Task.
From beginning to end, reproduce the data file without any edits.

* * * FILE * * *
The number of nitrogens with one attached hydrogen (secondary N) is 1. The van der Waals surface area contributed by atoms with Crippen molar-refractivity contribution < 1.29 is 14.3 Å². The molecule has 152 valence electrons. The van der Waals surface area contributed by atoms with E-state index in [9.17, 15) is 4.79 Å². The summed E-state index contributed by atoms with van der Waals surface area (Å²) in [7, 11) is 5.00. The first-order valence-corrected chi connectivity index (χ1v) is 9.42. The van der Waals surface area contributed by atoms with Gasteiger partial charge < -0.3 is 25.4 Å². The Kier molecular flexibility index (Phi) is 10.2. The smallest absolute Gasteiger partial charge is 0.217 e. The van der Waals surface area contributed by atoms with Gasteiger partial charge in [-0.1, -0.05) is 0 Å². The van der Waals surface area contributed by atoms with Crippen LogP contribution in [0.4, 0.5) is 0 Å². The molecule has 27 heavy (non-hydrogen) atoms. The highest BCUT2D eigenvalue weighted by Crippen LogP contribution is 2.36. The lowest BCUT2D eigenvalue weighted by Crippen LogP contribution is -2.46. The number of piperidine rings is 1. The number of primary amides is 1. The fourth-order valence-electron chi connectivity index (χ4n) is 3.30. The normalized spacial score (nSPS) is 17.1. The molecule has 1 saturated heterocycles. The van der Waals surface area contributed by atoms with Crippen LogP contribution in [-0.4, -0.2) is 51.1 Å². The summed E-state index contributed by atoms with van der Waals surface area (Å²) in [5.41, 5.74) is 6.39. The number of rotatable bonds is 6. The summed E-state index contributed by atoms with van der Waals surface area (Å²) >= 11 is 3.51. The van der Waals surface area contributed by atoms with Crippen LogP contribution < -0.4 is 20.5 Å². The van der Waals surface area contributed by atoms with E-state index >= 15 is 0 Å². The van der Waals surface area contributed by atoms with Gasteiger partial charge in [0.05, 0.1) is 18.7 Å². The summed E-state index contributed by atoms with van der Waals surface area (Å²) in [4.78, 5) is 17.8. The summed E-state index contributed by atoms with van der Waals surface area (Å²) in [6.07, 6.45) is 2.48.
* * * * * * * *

The number of nitrogens with one attached hydrogen (secondary N) is 1. The van der Waals surface area contributed by atoms with Crippen molar-refractivity contribution < 1.29 is 14.3 Å². The molecule has 152 valence electrons. The van der Waals surface area contributed by atoms with E-state index in [9.17, 15) is 4.79 Å². The summed E-state index contributed by atoms with van der Waals surface area (Å²) in [7, 11) is 5.00. The first-order valence-corrected chi connectivity index (χ1v) is 9.42. The van der Waals surface area contributed by atoms with Gasteiger partial charge < -0.3 is 25.4 Å². The Kier molecular flexibility index (Phi) is 10.2. The smallest absolute Gasteiger partial charge is 0.217 e. The van der Waals surface area contributed by atoms with Gasteiger partial charge in [-0.1, -0.05) is 0 Å². The van der Waals surface area contributed by atoms with Crippen LogP contribution in [0.4, 0.5) is 0 Å². The molecule has 27 heavy (non-hydrogen) atoms. The highest BCUT2D eigenvalue weighted by Crippen LogP contribution is 2.36. The lowest BCUT2D eigenvalue weighted by Crippen LogP contribution is -2.46. The number of piperidine rings is 1. The number of primary amides is 1. The fourth-order valence-electron chi connectivity index (χ4n) is 3.30. The normalized spacial score (nSPS) is 17.1. The molecule has 1 saturated heterocycles. The van der Waals surface area contributed by atoms with Crippen LogP contribution in [-0.4, -0.2) is 51.1 Å². The summed E-state index contributed by atoms with van der Waals surface area (Å²) in [5.41, 5.74) is 6.39. The number of rotatable bonds is 6. The summed E-state index contributed by atoms with van der Waals surface area (Å²) >= 11 is 3.51. The van der Waals surface area contributed by atoms with Crippen LogP contribution < -0.4 is 20.5 Å². The van der Waals surface area contributed by atoms with E-state index >= 15 is 0 Å². The van der Waals surface area contributed by atoms with Gasteiger partial charge in [0.05, 0.1) is 18.7 Å². The summed E-state index contributed by atoms with van der Waals surface area (Å²) in [4.78, 5) is 17.8. The summed E-state index contributed by atoms with van der Waals surface area (Å²) in [6.07, 6.45) is 2.48.